Our Baptism Faith: Pass it on

Right from its very beginning, Christianity has been characterised by a movement of tradition. When most Catholics are asked what tradition means they tend to say it’s something you cling on to, something you keep. But the primary meaning of the word is quite the opposite: Tradition is not something we keep, but something we hand on. The word Tradition comes from the Latin verb tradere which means to transmit, to hand over, to give for safekeeping.
When Saint Paul summarised his preaching to the Corinthians he told them: “I taught you what I had been taught myself” (I Corinthians 15:3). That is tradition in action. When we don’t want to lose what we love, we hand it over. Otherwise when we die there will be a double funeral, for us and for the thing we love!
Christianity is always just a generation away from extinction: If we do not hand on what we believe and love to a new generation then Christianity will be reduced to a museum piece, just a memory of what people once believed and practised. Christianity has always depended on people (parents especially) passing on their faith so that others may share the life they cherish. This is the basis behind the new programmes of sacramental preparation which our Archdiocese has embarked upon with parents.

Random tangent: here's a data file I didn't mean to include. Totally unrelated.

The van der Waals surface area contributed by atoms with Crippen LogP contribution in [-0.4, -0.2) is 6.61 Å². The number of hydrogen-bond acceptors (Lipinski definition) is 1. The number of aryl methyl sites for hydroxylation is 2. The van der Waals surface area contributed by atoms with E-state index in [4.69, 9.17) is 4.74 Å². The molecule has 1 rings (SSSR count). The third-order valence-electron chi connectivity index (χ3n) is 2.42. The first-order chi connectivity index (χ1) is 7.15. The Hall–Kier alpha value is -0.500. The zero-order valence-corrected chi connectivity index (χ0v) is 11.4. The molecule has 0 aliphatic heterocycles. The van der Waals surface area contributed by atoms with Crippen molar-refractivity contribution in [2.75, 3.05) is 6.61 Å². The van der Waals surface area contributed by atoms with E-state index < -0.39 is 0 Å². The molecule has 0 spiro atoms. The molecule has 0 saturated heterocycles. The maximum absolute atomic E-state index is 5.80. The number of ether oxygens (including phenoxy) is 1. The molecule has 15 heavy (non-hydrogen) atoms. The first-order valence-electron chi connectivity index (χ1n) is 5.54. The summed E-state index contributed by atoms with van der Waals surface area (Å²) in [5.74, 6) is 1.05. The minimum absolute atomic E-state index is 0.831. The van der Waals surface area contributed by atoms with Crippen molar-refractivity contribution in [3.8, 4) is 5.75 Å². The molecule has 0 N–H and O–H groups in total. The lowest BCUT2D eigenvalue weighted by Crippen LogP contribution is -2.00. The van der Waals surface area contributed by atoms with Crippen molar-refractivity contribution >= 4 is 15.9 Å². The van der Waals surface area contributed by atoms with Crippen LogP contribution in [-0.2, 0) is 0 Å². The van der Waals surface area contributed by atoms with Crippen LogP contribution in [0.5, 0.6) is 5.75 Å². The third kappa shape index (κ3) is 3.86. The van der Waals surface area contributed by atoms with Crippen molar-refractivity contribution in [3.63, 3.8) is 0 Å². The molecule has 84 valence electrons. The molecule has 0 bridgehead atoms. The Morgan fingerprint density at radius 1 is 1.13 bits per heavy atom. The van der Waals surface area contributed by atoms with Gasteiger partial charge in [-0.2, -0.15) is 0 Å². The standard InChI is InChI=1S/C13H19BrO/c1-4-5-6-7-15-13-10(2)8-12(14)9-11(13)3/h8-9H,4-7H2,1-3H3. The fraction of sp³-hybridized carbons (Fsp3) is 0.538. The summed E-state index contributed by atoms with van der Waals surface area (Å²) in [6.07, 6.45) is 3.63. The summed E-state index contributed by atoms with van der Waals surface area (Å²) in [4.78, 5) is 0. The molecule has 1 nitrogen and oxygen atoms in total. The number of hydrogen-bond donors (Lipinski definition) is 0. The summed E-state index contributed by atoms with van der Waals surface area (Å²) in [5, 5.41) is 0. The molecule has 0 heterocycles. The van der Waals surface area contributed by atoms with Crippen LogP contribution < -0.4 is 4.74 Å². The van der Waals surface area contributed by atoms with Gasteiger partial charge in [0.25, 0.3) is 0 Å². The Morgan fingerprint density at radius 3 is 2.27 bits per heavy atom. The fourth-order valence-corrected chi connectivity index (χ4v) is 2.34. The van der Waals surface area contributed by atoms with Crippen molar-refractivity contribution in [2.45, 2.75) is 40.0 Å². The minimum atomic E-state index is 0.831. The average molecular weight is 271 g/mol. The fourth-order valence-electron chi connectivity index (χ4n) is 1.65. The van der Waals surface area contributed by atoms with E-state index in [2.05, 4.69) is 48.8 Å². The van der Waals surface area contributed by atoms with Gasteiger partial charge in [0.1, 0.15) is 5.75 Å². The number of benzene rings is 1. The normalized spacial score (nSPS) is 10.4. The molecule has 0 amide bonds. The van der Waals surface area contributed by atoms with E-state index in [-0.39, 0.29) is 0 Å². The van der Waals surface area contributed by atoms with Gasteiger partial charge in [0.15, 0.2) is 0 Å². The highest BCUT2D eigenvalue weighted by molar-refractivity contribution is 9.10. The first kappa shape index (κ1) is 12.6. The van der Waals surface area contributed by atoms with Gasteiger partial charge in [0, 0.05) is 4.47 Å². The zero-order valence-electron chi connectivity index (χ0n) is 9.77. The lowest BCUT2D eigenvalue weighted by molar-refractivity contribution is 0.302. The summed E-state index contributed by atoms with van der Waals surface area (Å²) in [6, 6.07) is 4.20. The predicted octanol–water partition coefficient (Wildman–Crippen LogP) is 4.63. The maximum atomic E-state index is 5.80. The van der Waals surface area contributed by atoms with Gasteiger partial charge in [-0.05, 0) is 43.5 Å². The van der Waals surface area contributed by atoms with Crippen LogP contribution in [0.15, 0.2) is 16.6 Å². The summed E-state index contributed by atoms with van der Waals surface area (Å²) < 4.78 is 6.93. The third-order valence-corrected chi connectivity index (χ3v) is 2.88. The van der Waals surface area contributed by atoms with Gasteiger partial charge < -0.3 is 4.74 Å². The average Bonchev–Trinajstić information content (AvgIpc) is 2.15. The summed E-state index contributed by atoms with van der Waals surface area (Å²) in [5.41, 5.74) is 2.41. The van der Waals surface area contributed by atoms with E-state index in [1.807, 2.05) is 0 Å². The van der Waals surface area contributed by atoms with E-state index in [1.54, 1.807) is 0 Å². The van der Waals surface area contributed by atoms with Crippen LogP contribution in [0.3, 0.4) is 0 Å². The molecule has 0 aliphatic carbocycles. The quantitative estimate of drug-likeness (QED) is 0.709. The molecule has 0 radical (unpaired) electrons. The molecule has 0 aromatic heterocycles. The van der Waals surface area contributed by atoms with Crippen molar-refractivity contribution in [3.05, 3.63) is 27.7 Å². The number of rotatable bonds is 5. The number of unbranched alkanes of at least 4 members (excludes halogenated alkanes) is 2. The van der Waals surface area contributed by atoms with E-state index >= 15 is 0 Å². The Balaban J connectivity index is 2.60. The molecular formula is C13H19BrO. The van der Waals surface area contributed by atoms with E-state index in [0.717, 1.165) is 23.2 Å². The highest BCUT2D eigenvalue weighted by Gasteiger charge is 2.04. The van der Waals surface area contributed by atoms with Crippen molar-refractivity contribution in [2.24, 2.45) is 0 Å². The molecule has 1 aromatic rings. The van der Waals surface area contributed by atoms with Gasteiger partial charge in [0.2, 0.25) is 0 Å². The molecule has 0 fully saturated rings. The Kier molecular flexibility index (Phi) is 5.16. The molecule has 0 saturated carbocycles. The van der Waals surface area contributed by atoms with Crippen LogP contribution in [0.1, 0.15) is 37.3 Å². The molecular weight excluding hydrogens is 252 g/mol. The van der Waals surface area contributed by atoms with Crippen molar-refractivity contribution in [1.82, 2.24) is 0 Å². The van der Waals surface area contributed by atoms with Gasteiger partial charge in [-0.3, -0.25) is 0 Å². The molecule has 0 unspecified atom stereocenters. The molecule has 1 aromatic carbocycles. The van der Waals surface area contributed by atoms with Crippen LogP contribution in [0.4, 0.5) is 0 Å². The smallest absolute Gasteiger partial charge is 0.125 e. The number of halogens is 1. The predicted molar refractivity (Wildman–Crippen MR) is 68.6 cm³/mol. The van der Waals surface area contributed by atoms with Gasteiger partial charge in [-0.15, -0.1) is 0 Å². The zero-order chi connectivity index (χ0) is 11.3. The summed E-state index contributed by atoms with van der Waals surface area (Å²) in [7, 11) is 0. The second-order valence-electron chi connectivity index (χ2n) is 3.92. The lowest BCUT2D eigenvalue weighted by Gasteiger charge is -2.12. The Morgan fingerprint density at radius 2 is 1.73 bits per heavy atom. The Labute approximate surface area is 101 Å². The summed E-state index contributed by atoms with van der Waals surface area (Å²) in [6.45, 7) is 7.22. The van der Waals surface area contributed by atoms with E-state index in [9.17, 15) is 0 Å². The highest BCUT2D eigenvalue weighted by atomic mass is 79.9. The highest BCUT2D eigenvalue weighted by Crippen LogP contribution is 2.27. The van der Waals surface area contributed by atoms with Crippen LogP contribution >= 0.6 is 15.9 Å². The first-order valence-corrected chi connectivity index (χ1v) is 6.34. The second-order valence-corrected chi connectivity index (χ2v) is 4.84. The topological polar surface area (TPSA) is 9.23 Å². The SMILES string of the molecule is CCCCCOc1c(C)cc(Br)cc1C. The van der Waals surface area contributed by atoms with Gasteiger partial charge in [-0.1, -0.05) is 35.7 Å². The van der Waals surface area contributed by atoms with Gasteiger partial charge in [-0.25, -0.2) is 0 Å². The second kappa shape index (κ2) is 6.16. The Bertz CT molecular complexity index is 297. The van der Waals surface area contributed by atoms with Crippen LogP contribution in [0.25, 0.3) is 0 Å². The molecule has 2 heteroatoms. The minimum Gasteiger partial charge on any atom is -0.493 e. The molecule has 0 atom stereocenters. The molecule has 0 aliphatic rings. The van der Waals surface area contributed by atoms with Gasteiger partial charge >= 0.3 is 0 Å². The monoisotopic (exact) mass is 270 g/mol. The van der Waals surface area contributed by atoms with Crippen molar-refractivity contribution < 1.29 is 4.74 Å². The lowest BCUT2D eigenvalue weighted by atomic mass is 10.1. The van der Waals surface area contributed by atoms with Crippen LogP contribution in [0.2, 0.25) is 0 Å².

This Year of Faith challenges us all to share our belief with our families, our friends and all we meet. And we don’t have to become street preachers to do this; we can do it quietly in what Pope Paul VI called “wordless witness”:
Through this wordless witness these Christians stir up irresistible questions in the hearts of those who see how they live. Why are they like this? Why do they live in this way? What or who is it that inspires them? Why are they in our midst? Such a witness is already a silent proclamation of the Good News and a very powerful and effective one.” (Pope Paul VI: Evangelii Nuntiandi, 21)